November 3, 2015
“Are youse guys ready to order?” These were the first words my friends and I heard after we were seated at our table for a recent lunch. Perhaps I’m being overly demanding but I actually prefer to be greeted by my server before we get down to business. A simple “hello” will suffice. A smile and a “Welcome to (name of restaurant)” puts me over the top. So when you combine the absence of a greeting with a grammatically incorrect inquiry, you can imagine that no one at the table, including me, was happy. You had to be there to hear the discontent expressed by the females to the inclusive term “guys.” One actually chastised the waitress, “I don’t know who you’re talking to when you call us guys but you’re certainly not talking to me!” Reasonable alternatives might be, “Good afternoon, how are you all doing?” or “How are you folks doing today?” You can probably think of a lot more.
Some of my friends don’t like to have their dishes placed before them with servers who expose bare arms. One gentleman, who used to have his own establishment, prefers freshly ironed sleeves at wrist length but that’s a bit much for me. And I believe the informality of the server’s attire can vary with the atmosphere and theme of the restaurant.
Bare arms pale in comparison to a server’s heavily tattooed arm. I’m all for self- expression; for example I don’t mind facial hair if the server is well groomed. You can see from the accompanying photo that I sport a short beard myself. I understand that tattoos and piercings are often used to make a personal statement. However, when an extended arm places my entrée in front of me, if that arm is heavily tattooed, it looks unwashed to me, and detracts from my overall experience. I feel the same way when a waiter or waitress announces the specials wearing a tongue or nose ring or most other facial rings.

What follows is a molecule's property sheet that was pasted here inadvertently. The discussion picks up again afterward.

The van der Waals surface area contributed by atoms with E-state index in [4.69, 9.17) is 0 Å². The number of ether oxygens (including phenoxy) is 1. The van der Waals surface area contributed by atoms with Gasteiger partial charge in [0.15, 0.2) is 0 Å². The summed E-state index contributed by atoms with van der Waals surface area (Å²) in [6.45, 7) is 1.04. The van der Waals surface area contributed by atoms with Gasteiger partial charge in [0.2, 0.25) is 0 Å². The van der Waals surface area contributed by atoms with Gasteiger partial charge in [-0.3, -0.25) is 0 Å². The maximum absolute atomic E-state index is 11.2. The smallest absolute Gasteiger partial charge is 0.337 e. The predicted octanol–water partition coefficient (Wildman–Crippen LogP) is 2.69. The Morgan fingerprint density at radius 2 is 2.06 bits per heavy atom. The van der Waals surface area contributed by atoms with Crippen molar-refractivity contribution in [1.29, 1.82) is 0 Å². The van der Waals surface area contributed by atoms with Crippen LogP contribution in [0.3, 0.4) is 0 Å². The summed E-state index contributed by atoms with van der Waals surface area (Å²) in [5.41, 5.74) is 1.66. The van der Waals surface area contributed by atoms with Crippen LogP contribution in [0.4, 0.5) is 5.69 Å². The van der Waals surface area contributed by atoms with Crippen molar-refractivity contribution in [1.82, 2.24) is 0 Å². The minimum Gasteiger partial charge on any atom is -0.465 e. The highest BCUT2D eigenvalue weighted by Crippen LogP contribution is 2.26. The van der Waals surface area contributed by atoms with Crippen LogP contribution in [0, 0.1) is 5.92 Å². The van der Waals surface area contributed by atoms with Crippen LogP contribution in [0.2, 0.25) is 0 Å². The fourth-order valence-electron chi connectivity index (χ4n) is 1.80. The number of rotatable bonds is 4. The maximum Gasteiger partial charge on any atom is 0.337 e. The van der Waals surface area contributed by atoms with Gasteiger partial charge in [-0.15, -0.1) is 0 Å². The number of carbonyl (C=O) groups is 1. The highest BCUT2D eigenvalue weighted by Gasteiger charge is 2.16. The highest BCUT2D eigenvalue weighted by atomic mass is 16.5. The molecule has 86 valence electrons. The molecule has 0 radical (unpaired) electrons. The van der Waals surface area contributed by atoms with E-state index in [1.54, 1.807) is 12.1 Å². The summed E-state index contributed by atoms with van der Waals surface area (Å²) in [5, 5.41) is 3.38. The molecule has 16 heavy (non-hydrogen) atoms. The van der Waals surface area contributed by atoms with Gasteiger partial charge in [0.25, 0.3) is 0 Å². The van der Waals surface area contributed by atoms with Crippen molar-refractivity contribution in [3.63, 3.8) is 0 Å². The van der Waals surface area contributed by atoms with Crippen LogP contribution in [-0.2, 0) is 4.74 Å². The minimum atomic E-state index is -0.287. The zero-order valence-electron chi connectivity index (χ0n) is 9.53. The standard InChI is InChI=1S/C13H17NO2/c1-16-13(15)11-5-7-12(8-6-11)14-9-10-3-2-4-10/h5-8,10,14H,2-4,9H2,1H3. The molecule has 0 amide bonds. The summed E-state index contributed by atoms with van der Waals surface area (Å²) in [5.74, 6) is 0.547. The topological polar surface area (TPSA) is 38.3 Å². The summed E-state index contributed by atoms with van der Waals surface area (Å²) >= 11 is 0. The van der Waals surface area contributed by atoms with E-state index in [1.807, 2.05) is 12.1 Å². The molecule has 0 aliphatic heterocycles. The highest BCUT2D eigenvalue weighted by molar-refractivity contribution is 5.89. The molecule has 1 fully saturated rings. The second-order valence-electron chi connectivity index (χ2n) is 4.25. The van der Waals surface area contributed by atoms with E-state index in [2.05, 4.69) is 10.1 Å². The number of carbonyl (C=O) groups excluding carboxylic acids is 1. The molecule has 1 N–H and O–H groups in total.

Speaking of specials: I really don’t like it when my server describes them without mentioning the price. Sometimes, the only thing “special” is the “special” price which is higher than most, if not all, of the ordinary menu items. I appreciate – no, I insist on – the opportunity to evaluate all the descriptions and prices of menu items, along with the specials, before making a considered decision. I’m sympathetic to college students on a date who feel uncomfortable asking the price. And at most business dinners, the host and the guest may consider it awkward to ask the price. Some of my friends are too intimidated to ask the price – I think they’re concerned that they’ll be perceived as being cheap. When the bill arrives and I have to summon the server to inquire about the unexpectedly high-priced special, I often get a song and dance. For example, “Well sir, the duck had to be imported from West Guinea on a special refrigerated aircraft and she was one of the last females of a nearly extinct species.” Or, “That particular steak came from a cow raised in Kobe, Japan. The cow was over 15-years-old and had been fed, all of her life, on a rare blend of organic grasses.”
I can’t imagine everyone in a restaurant all enjoying the same radio station at the same time. And I abhor listening to commercials while I’m dining. Imagine eating an entrée that costs more than $20 while listening to someone yelling he’s the “used car king” as recently happened to me. If a restaurant has a sound system installed, let the management eschew the radio and play CDs appropriate to the ambience of the restaurant. I particularly like the appropriate ethnic music in an ethnic restaurant. Immerse me in the total experience please, and don’t put the volume up so high that it interferes with our conversation.
I think we should all remove baseball caps when we sit down at the table? I think it shows respect to the other diners.
And how about we all agree that we can survive without our cell phones during a meal. (I do understand if a loved one is in an emergency situation and you want to be apprised of the progress very quickly. If you’re going to put your phone on the table, maybe a quick mention that you’re sorry but you’re expecting an important call.) The overall point: Let’s enjoy our dining companions or simply take in the ambience of the restaurant that we’ve chosen.
There are, of course, other things that tend to irritate me when dining out but I think I’ll stop here to let you tell me, in the comments, if these resonate with you or, perhaps you have some that I haven’t mentioned. I hope you’ll share your thoughts.
|Henry Stark has been a food and wine columnist, writer, and restaurant reviewer for the Ithaca Journal, the Ithaca Times, and The Good Life magazine. A teacher, advocate, and enthusiast, Henry shares his always well-considered—sometimes contrarian—views in inimitable style, opening the door to a robust conversation with fellow members.|